A perennial, frustrating blind spot among ed reformers, with their monomaniacal focus on systems, structures and accountability, is curriculum. Trying to build good schools without looking at curriculum is like trying to build a winning baseball team by focusing on the parking lot, the stadium and the vendors and assuming the “baseball people” are the experts on the game. My new hero Mr. Petrilli gets this. Read his take in the Fordham Foundation’s Gadfly on the NY Times piece How Many Billionaires Does It Take to Fix a School System?
“In a 5,000 word forum on education, these words did not appear once: instruction, curriculum, reading, math, history, literature,” sayeth Mr. Petrilli, with the clarity of the child pointing out the Emperor is naked. “This ‘incentivist’ thinking is a fair reflection of the state of the ‘new’ education philanthropy. Staffed mostly by smart MBAs and obsessed with structures and systems and processes, their ignorance about the stuff of education leads to agnosticism. And, predictably, to trouble. (See Joel Klein’s embrace of Diana Lam and Lucy Calkins as Exhibits 1 and 2.).” As Petrilli sees it, to remain agnostic on curriculum and pedagogy is “like sending in nation-builders who can’t speak Arabic and never studied Iraqi history.”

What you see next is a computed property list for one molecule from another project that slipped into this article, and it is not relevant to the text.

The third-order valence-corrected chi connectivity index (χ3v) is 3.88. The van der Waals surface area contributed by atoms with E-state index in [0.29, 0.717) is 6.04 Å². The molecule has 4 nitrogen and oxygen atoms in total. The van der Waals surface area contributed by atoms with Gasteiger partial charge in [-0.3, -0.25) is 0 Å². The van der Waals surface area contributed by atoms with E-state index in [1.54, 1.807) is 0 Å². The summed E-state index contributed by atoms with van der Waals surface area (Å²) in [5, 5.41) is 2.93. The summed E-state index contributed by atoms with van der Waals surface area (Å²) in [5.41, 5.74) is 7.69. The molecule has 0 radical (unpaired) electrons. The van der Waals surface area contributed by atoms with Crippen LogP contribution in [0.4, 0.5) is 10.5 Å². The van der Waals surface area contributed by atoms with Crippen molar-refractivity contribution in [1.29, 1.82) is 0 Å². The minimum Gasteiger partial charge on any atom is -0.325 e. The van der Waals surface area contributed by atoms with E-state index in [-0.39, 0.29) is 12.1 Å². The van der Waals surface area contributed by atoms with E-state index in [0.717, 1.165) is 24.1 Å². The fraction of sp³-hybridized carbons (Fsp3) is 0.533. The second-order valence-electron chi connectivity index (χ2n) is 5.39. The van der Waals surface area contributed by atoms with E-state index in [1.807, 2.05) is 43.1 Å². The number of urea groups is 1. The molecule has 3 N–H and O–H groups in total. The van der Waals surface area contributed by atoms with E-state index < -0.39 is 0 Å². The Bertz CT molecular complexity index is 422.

He wraps up with a thought exercise. What if a billionaire wants to focus his philanthropy on smart instructionist investments? Petrilli offers three: Support the development of national standards and tests; create a voluntary national curriculum; and fund thousands of high-quality summer workshops.
Not a bad start. Bravo, sir! Discuss among yourselves, billionaires.